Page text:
Survey expert provides insight on most common deficiencies

Share this article:
Linda Elizaitis, RNC, RAC-CT, BS
Linda Elizaitis, RNC, RAC-CT, BS

A nursing home survey expert gave providers a cheat sheet to the most common deficiencies —  and how to avoid them — in the first McKnight's Super Tuesday webcast of 2012.

Linda Elizaitis, president of CMS Compliance Group, said the most common nursing home citations have to do with kitchen sanitation, infection control, management of resident care plans and medication dispensing procedures.

State surveyors also have honed in on matters of resident dignity, according to Elizaitis, who added that a lot of “gotcha” citations result when nurses and CNAs fail to knock on a resident's door before entering.

But there are plenty of steps facilities can take to prevent common citations.

“You should be interviewing your residents and their family members and share as much of this information as you can,” Elizaitis stressed. “Operators need to understand the survey process. They need to know exactly what the surveyor is going to do from the minute they walk into the building and until they leave.”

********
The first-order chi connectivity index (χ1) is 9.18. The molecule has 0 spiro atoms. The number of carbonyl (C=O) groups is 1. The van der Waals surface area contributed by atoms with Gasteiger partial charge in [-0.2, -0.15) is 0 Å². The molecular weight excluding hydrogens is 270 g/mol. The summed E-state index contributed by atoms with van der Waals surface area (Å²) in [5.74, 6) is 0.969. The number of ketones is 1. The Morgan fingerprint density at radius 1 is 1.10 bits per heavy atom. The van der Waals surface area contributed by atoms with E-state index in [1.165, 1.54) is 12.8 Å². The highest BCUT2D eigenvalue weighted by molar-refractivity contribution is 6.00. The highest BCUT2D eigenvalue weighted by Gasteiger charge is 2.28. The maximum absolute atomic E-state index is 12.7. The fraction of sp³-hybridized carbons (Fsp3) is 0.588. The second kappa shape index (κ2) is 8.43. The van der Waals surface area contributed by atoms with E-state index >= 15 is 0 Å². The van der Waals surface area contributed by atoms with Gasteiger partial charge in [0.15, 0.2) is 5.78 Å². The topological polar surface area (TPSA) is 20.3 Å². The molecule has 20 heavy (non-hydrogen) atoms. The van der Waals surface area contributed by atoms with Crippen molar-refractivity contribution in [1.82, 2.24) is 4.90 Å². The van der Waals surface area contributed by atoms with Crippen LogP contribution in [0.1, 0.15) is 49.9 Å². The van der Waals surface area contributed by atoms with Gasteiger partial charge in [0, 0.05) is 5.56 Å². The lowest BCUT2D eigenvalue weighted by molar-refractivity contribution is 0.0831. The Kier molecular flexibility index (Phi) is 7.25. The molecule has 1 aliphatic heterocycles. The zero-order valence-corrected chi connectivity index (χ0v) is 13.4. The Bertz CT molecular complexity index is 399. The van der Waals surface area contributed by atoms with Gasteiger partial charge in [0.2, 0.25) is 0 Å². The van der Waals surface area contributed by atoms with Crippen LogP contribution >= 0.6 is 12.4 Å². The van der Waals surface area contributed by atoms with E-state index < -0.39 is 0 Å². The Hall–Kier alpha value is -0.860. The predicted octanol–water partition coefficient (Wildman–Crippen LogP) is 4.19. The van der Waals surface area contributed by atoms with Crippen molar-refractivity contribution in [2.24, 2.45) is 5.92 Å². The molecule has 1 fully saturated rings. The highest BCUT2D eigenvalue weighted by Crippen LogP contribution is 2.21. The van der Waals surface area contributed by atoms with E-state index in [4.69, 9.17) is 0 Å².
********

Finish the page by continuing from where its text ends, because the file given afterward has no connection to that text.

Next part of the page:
Don't forget to sign up for June's Super Tuesday session — a reimbursement update with Pat Boyer — which can help you earn one free continuing education credit. Click here to register for the June 5 event. Super Tuesday is part of the Sixth Annual McKnight's Online Expo.

Share this article:

More in News

Double homicide at Houston nursing home; victims' roommate arrested

Double homicide at Houston nursing home; victims' roommate ...

A double murder occurred late Tuesday night in a Houston nursing home room shared by four men, according to local authorities. Police arrested Guillermo Correa on suspicion of beating two ...

$2 million HIPAA settlement highlights mobile device risks facing healthcare providers

Laptops and other mobile devices containing personal health information have been stolen from long-term care ombudsman programs and other healthcare organizations, including from Concentra Health Services and QCA Health Plan Inc. Now, Concentra and QCA have agreed to legal settlements totaling nearly $2 million, federal ...

Long-term care nurses often 'scramble' to get family members' blessing for palliative ...

Nursing home residents might not transition to full palliative care until they are very near death, at which point nurses and family members act in a state of crisis, suggests recently published research out of Canada.